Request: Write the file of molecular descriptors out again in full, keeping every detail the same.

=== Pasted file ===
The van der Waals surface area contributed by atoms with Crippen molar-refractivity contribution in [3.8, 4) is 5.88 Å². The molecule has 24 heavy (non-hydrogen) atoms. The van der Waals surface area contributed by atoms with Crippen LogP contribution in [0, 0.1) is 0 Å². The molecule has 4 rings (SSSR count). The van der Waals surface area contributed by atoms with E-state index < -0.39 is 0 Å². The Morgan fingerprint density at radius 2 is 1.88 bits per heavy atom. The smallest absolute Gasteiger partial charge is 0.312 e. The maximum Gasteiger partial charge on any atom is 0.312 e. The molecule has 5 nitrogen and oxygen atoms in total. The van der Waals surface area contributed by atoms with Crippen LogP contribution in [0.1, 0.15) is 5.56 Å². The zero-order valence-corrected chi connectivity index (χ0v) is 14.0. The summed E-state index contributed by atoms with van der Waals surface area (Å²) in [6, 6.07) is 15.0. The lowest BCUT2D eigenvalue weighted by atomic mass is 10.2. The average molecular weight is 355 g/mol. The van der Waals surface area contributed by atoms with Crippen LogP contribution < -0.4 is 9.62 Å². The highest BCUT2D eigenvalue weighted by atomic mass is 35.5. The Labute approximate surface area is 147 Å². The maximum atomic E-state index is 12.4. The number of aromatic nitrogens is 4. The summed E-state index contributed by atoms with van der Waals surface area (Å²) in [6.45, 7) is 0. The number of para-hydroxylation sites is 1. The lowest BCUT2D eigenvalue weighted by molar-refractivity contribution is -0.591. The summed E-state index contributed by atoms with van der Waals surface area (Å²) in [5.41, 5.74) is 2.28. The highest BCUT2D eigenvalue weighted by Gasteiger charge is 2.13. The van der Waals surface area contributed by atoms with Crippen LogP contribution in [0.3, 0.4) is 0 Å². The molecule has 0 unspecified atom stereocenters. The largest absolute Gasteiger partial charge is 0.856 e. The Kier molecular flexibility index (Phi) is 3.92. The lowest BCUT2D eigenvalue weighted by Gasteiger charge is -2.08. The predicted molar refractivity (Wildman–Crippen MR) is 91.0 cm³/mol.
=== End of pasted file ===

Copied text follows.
The van der Waals surface area contributed by atoms with Crippen molar-refractivity contribution in [3.8, 4) is 5.88 Å². The molecule has 24 heavy (non-hydrogen) atoms. The van der Waals surface area contributed by atoms with Crippen LogP contribution in [0, 0.1) is 0 Å². The molecule has 4 rings (SSSR count). The van der Waals surface area contributed by atoms with E-state index < -0.39 is 0 Å². The Morgan fingerprint density at radius 2 is 1.88 bits per heavy atom. The smallest absolute Gasteiger partial charge is 0.312 e. The maximum Gasteiger partial charge on any atom is 0.312 e. The molecule has 5 nitrogen and oxygen atoms in total. The van der Waals surface area contributed by atoms with Crippen LogP contribution in [0.1, 0.15) is 5.56 Å². The zero-order valence-corrected chi connectivity index (χ0v) is 14.0. The summed E-state index contributed by atoms with van der Waals surface area (Å²) in [6, 6.07) is 15.0. The lowest BCUT2D eigenvalue weighted by atomic mass is 10.2. The average molecular weight is 355 g/mol. The van der Waals surface area contributed by atoms with Crippen LogP contribution < -0.4 is 9.62 Å². The highest BCUT2D eigenvalue weighted by atomic mass is 35.5. The Labute approximate surface area is 147 Å². The maximum atomic E-state index is 12.4. The number of aromatic nitrogens is 4. The summed E-state index contributed by atoms with van der Waals surface area (Å²) in [6.45, 7) is 0. The number of para-hydroxylation sites is 1. The lowest BCUT2D eigenvalue weighted by molar-refractivity contribution is -0.591. The summed E-state index contributed by atoms with van der Waals surface area (Å²) in [5.41, 5.74) is 2.28. The highest BCUT2D eigenvalue weighted by Gasteiger charge is 2.13. The van der Waals surface area contributed by atoms with Crippen LogP contribution in [0.3, 0.4) is 0 Å². The molecule has 0 unspecified atom stereocenters. The largest absolute Gasteiger partial charge is 0.856 e. The Kier molecular flexibility index (Phi) is 3.92. The lowest BCUT2D eigenvalue weighted by Gasteiger charge is -2.08. The predicted molar refractivity (Wildman–Crippen MR) is 91.0 cm³/mol.